Chord progression identification methods

I recently acquired a nice collection of backing tracks. Each track is identified by its key signature, IE: “Mellow Uplifting Groove Guitar Backing Track Jam in G”.
I know all the chords in each of the keys, so that’s not a problem. My challenge is trying to detect the chord progression by listening to it. In the example I cited, it sounds like 1625 progression (G - Em - Am - D), but I’m not sure. I’m going to run it through Transcribe and see if I can sort it out, but I’m wondering if any of you have a sure fire, fairly quick and easy method of identifying chord progressions by ear.

Pam (BABG)


Hi @PamPurrs, sounds like the playalongs you can find on YouTube, where they also show the chord progression…

Is this the same track??


Yes it is. I bought the whole album from BandCamp. I had forgotten I’d be able to find it on YouTube. Thanks

However, for my reference, is there a simple way to identify chord progressions if you know the key it’s in?


Hm, I am not sure… if the chords are all diatonic and you know the key, then it should be fairly straightforward by finding the “best fitting” note for every chord on the bass, and, probably rightfully so, assume this to be the root of that chord; and then construct the chord by knowing the diatonic chords of, e.g., G major. In your example, it looks like all chords they used are diatonic in G, even though the vii chord should be a half-diminished chord instead of a diminished chord (maybe they were just sloppy or lazy in the description!?).

However, if the chords used are not diatonic, then I don’t know how to do it. Perhaps Transcribe! could help you to a certain extent!?! Otherwise, it is all up to your ears to, at least, glean whether it is a major or a minor chord.

Maybe someone else has some more ideas? It’s an interesting problem for sure!


Yamaha has an app called Chord Tracker which I have on my phone which works fairly well. I’ve tried it on some songs that I have the sheet music. The issue is you have to have the track on the device that the app is on. Check the thread “Let’s Talk About Apps Baby” for May 6. It was originally posted by @DaveT.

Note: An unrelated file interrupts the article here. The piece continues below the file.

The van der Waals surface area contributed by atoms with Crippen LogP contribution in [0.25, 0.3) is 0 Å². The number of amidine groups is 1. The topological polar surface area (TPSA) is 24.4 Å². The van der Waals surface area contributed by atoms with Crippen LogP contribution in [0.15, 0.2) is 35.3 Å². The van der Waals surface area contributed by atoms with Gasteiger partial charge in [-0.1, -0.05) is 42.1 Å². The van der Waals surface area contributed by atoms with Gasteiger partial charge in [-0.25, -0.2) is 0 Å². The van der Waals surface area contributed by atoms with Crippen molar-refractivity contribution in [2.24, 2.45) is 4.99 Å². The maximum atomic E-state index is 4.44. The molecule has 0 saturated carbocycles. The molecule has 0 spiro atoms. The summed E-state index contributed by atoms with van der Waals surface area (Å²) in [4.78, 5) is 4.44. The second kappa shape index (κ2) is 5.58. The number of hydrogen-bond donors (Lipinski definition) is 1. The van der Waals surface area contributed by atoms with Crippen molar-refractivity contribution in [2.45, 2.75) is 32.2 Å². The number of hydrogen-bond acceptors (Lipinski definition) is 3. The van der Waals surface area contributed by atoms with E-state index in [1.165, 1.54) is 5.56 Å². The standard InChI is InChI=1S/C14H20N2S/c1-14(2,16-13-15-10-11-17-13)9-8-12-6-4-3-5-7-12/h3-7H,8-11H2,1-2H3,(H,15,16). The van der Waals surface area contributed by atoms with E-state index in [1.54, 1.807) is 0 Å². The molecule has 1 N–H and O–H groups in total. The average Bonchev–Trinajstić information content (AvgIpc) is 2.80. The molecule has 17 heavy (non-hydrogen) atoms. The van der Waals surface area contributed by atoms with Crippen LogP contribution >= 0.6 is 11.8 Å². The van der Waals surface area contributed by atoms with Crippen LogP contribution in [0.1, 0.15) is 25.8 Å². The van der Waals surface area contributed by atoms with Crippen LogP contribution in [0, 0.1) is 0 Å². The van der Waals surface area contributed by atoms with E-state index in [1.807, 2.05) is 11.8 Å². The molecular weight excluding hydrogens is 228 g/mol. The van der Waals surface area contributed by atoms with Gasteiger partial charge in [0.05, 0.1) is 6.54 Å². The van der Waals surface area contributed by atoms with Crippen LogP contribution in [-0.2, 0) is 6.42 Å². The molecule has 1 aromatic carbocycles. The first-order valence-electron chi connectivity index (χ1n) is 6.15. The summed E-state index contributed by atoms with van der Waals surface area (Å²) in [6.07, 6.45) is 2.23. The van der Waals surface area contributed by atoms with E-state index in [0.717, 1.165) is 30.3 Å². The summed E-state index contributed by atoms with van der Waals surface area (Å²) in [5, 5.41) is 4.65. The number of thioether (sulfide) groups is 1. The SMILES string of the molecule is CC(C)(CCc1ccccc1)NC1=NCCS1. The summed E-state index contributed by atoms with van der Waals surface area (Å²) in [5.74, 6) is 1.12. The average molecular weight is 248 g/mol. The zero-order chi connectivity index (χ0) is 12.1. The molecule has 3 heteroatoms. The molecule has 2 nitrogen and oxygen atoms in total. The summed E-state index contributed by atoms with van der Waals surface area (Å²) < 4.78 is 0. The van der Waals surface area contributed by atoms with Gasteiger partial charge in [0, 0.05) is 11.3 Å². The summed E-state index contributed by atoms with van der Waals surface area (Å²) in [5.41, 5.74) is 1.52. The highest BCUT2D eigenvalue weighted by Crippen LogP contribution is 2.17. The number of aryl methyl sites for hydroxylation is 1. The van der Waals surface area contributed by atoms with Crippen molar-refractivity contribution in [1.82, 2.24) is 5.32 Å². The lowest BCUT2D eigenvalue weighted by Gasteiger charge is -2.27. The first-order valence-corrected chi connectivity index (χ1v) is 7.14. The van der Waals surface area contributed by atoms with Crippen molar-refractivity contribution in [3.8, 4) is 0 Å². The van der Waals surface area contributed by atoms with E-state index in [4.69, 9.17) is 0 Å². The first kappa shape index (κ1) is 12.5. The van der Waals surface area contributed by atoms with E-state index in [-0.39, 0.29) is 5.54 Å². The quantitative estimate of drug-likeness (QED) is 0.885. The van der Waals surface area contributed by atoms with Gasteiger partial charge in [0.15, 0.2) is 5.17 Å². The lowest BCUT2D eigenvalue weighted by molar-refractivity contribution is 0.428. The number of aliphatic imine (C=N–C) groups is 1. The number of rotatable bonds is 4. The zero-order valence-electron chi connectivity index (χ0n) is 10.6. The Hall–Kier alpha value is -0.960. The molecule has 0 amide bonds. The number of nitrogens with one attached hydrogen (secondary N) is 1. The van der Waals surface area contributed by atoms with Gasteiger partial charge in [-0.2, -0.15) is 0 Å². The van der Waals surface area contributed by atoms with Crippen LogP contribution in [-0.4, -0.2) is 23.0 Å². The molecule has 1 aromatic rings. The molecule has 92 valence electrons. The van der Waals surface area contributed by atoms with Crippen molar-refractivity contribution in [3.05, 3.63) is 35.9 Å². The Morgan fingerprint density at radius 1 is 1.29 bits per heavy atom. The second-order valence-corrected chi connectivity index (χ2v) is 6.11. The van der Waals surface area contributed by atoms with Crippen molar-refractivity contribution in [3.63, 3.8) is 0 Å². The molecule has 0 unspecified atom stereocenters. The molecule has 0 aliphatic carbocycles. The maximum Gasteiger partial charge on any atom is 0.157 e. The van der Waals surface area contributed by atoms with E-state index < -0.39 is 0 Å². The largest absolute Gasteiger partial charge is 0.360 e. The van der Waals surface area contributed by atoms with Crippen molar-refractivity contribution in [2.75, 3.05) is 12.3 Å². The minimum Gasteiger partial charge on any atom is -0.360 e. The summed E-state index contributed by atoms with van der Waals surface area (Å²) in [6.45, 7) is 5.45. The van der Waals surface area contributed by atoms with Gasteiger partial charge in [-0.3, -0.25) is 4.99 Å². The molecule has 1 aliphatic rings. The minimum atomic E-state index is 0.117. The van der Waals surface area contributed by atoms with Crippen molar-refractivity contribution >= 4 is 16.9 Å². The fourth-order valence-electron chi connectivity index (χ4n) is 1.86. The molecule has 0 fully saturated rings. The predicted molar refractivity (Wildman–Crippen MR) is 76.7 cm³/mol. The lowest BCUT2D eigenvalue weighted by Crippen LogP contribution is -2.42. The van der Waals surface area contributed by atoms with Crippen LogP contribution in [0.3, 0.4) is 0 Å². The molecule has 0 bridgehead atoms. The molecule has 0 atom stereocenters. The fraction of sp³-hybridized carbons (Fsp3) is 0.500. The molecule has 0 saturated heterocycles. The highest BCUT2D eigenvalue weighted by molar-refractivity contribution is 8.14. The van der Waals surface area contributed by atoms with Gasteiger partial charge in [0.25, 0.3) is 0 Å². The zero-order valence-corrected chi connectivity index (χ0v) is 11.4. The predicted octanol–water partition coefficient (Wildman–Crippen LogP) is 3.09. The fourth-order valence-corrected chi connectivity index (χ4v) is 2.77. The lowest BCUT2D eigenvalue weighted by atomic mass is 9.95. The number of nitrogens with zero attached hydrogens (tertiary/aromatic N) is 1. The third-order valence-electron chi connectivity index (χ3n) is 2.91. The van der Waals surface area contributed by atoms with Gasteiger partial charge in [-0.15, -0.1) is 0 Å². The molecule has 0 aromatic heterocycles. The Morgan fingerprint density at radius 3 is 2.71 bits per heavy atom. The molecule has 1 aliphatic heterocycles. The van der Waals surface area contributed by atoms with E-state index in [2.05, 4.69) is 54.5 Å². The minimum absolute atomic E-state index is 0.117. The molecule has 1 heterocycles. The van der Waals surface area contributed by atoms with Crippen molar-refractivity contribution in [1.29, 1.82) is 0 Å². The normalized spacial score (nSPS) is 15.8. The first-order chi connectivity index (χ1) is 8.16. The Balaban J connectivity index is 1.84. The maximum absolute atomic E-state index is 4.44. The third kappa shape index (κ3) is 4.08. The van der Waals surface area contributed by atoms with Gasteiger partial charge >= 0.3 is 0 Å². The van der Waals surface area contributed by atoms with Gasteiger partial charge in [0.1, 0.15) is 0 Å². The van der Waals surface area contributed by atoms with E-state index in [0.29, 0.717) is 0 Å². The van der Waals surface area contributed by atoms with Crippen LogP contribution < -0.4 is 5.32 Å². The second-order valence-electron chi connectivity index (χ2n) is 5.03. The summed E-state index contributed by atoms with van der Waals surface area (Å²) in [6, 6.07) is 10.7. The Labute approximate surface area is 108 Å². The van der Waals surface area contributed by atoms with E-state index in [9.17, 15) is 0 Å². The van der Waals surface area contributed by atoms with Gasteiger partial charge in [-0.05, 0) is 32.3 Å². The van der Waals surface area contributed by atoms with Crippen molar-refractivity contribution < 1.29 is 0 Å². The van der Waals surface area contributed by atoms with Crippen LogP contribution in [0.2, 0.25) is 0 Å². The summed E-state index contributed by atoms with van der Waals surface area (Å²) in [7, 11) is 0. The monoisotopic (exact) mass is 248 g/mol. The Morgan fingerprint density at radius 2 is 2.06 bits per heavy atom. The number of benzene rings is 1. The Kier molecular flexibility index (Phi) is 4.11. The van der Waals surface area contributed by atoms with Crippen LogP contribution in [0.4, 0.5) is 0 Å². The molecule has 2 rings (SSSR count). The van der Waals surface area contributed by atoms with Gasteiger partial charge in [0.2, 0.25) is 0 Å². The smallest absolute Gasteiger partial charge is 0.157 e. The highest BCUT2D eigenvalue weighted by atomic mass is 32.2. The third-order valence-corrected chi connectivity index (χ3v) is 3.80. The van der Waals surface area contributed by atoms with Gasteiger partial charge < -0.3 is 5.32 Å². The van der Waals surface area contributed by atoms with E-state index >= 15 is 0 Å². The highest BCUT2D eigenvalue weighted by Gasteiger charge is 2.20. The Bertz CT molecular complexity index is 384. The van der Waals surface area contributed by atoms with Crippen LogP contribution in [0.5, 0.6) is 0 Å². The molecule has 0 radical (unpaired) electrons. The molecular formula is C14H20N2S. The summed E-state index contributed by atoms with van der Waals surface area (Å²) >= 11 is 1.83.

I can’t help but ask the question: if you have the sheet music, why would you have a need to identify the chord progression? :thinking:


For those songs I don’t have the sheet music. :slightly_smiling_face:


It’s like a calibration of the software/algorithm - if it correctly checks the known ones, it probably also works on the unknowns :smile:


Although I use the Chord Tracker app as a crutch to not being able to do it by ear, I am also interested in Pam’s question of the process people use to sort it out by ear. I’m curious if anyone has any insight into their process to shorten the trial and error method.

Do you think, "oh that sounds kinda similar to another song I know so it’s probably . . . "? Do you try some frequently used chord first and then work your way through the most likely candidates? Do you use what chord it was on last to guess where it probably goes next? Or something else? Or do you just have to go through the tedious process of guessing everything until you start to get recognize them easier?


I find Rick to be a treasure trove of brilliant technical information that I struggle to follow. When considering what to develop as a sequel to B2B, I think questions like this are golden territory for intermediate course packages.


Yeah he is, but he can get REAL technical real quick when he starts getting “chordal.”


Ear training ear training ear training.
Chord progressions can be difficult - it’s the equivalent of going from words and single verb tenses in a classroom setting to hearing complete sentences at conversational speed from a native speaker.

It gets easier and easier over time, as you’ll build up a literal vocabulary of chord progressions that are common in the music you listen to.

Playing a chordal instrument is very helpful as you’ll want something to check yourself with.

I was in the middle of transcribing it when I saw the chords in the video.
Ah. I suppose I don’t need to write it down then?

The more songs you learn by ear, the more you try and transcribe the chord progression and the more songs you play and chord progressions you play, the easier this gets.

Start with old Honky Tonk tunes.
99% it’s all 1,4,5 chords. (and sometimes a 2).


Something about Beato just puts me off. He is super knowledgeable but I find his channel to be similar to music theory clickbait, if that makes sense.

I find Adam Neely much more practical, when he keeps it relatively grounded and stays away from advanced jazz harmony anyway.

But it is entirely subjective of course.


Just chiming in to say there’s no magic trick to this, and you’re not missing anything - just takes lots and lots of practice.

But it might help to try to break it down into steps, like:

  • Figure out the root notes first
  • Then figure out whether each chord is major/minor/etc.
  • Do some Nashville Number analysis for your databanks (i.e. “ah, this is a I IV V progression”), so next time you hear that progression you’ll be more familiar